Methods and extractants to evaluate silicon availability for sugarcane
MetadataShow full item record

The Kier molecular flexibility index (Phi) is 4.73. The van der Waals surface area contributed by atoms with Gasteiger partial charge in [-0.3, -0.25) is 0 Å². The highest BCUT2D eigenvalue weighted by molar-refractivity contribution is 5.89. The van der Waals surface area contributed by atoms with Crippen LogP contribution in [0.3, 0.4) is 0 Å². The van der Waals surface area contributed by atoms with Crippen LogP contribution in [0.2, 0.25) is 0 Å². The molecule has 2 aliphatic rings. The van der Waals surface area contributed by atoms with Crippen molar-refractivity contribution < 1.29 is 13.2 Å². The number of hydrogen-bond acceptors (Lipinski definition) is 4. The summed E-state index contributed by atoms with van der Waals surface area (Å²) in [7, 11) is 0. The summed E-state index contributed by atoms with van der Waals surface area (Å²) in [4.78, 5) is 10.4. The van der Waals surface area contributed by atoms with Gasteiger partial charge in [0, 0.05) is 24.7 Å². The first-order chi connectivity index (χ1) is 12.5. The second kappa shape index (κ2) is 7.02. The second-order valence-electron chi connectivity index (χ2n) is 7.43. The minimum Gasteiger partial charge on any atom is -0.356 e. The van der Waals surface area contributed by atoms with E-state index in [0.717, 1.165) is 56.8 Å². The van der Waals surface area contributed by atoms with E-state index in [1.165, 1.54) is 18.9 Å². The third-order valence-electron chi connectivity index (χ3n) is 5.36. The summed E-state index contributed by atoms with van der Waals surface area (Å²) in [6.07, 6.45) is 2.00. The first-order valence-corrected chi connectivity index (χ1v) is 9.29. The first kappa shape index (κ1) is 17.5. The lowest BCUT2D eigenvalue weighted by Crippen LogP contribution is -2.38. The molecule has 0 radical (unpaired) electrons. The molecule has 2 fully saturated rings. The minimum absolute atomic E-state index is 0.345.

The correct evaluation of silicon (Si) availability in different soil types is critical in defining the amount of Si to be supplied to crops. This study was carried out to evaluate two methods and five chemical Si extractants in clayey, sandy-loam, and sandy soils cultivated with sugarcane (Saccharum spp. hybrids). Soluble Si was extracted using two extraction methods (conventional and microwave oven) and five Si extractants (CaCl2, deionized water, KCl, Na-acetate buffer (pH 4.0), and acetic acid). No single method and/or extractant adequately estimated the Si availability in the soils. Conventional extraction with KCl was no more effective than other methods in evaluating Si availability; however, it had less variation in estimating soluble Si between soils with different textural classes. In the clayey and sandy soils, the Na-acetate buffer (pH 4.0) and acetic acid were effective in evaluating the Si availability in the soil regardless of the extraction methods. The extraction with acetic acid using the microwave oven, however, overestimated the Si availability. In the sandy-loam soil, extraction with deionized water using the microwave oven method was more effective in estimating the Si availability in the soil than the other extraction methods.